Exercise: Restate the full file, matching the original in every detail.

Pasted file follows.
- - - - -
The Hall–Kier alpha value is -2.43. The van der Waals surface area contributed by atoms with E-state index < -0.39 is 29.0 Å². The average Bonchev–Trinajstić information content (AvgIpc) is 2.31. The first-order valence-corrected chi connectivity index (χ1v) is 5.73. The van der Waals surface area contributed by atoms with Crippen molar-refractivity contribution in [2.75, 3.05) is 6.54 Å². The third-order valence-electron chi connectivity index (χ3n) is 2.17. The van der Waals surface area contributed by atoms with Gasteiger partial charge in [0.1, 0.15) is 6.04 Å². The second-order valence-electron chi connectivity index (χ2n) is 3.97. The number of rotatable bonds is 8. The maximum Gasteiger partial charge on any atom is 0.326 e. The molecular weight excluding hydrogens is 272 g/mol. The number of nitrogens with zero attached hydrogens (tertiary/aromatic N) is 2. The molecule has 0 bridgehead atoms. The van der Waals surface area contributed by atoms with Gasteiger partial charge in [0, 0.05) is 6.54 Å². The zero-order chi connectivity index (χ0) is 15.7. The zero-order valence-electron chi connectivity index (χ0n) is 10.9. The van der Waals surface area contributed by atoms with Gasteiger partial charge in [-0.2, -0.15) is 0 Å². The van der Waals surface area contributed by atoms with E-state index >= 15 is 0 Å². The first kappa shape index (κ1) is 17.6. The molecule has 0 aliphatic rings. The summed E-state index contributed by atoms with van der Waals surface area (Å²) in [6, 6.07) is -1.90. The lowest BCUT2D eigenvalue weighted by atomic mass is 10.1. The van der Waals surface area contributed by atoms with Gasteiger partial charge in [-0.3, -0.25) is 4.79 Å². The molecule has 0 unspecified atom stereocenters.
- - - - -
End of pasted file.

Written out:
The Hall–Kier alpha value is -2.43. The van der Waals surface area contributed by atoms with E-state index < -0.39 is 29.0 Å². The average Bonchev–Trinajstić information content (AvgIpc) is 2.31. The first-order valence-corrected chi connectivity index (χ1v) is 5.73. The van der Waals surface area contributed by atoms with Crippen molar-refractivity contribution in [2.75, 3.05) is 6.54 Å². The third-order valence-electron chi connectivity index (χ3n) is 2.17. The van der Waals surface area contributed by atoms with Gasteiger partial charge in [0.1, 0.15) is 6.04 Å². The second-order valence-electron chi connectivity index (χ2n) is 3.97. The number of rotatable bonds is 8. The maximum Gasteiger partial charge on any atom is 0.326 e. The molecular weight excluding hydrogens is 272 g/mol. The number of nitrogens with zero attached hydrogens (tertiary/aromatic N) is 2. The molecule has 0 bridgehead atoms. The van der Waals surface area contributed by atoms with Gasteiger partial charge in [0, 0.05) is 6.54 Å². The zero-order chi connectivity index (χ0) is 15.7. The zero-order valence-electron chi connectivity index (χ0n) is 10.9. The van der Waals surface area contributed by atoms with Gasteiger partial charge in [-0.2, -0.15) is 0 Å². The van der Waals surface area contributed by atoms with E-state index >= 15 is 0 Å². The first kappa shape index (κ1) is 17.6. The molecule has 0 aliphatic rings. The summed E-state index contributed by atoms with van der Waals surface area (Å²) in [6, 6.07) is -1.90. The lowest BCUT2D eigenvalue weighted by atomic mass is 10.1. The van der Waals surface area contributed by atoms with Gasteiger partial charge in [-0.3, -0.25) is 4.79 Å². The molecule has 0 unspecified atom stereocenters.